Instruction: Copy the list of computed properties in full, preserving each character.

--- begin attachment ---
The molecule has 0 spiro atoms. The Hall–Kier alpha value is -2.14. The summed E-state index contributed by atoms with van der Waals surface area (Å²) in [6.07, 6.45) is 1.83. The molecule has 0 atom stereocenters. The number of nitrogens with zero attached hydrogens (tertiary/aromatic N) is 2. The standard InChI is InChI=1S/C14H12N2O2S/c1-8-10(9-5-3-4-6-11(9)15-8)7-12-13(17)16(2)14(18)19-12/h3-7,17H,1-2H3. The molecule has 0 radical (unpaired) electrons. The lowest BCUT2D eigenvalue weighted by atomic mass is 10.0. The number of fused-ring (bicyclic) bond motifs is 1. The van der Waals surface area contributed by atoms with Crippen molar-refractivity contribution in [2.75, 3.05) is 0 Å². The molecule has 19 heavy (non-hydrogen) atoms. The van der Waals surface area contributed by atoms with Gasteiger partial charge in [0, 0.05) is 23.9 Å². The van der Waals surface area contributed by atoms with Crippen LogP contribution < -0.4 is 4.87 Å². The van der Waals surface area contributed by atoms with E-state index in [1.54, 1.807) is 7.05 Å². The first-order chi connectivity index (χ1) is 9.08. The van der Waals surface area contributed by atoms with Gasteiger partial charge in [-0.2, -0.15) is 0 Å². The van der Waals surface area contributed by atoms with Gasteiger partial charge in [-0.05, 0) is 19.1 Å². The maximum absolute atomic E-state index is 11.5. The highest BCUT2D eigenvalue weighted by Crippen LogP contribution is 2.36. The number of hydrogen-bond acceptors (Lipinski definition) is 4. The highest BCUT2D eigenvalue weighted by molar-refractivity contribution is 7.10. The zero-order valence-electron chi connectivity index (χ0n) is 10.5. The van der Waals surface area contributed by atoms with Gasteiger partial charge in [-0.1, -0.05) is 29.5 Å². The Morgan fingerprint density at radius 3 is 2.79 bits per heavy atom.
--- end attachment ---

The molecule has 0 spiro atoms. The Hall–Kier alpha value is -2.14. The summed E-state index contributed by atoms with van der Waals surface area (Å²) in [6.07, 6.45) is 1.83. The molecule has 0 atom stereocenters. The number of nitrogens with zero attached hydrogens (tertiary/aromatic N) is 2. The standard InChI is InChI=1S/C14H12N2O2S/c1-8-10(9-5-3-4-6-11(9)15-8)7-12-13(17)16(2)14(18)19-12/h3-7,17H,1-2H3. The molecule has 0 radical (unpaired) electrons. The lowest BCUT2D eigenvalue weighted by atomic mass is 10.0. The number of fused-ring (bicyclic) bond motifs is 1. The van der Waals surface area contributed by atoms with Crippen molar-refractivity contribution in [2.75, 3.05) is 0 Å². The molecule has 19 heavy (non-hydrogen) atoms. The van der Waals surface area contributed by atoms with Gasteiger partial charge in [0, 0.05) is 23.9 Å². The van der Waals surface area contributed by atoms with Crippen LogP contribution < -0.4 is 4.87 Å². The van der Waals surface area contributed by atoms with E-state index in [1.54, 1.807) is 7.05 Å². The first-order chi connectivity index (χ1) is 9.08. The van der Waals surface area contributed by atoms with Gasteiger partial charge in [-0.2, -0.15) is 0 Å². The van der Waals surface area contributed by atoms with Gasteiger partial charge in [-0.05, 0) is 19.1 Å². The maximum absolute atomic E-state index is 11.5. The highest BCUT2D eigenvalue weighted by Crippen LogP contribution is 2.36. The number of hydrogen-bond acceptors (Lipinski definition) is 4. The highest BCUT2D eigenvalue weighted by molar-refractivity contribution is 7.10. The zero-order valence-electron chi connectivity index (χ0n) is 10.5. The van der Waals surface area contributed by atoms with Gasteiger partial charge in [-0.1, -0.05) is 29.5 Å². The Morgan fingerprint density at radius 3 is 2.79 bits per heavy atom.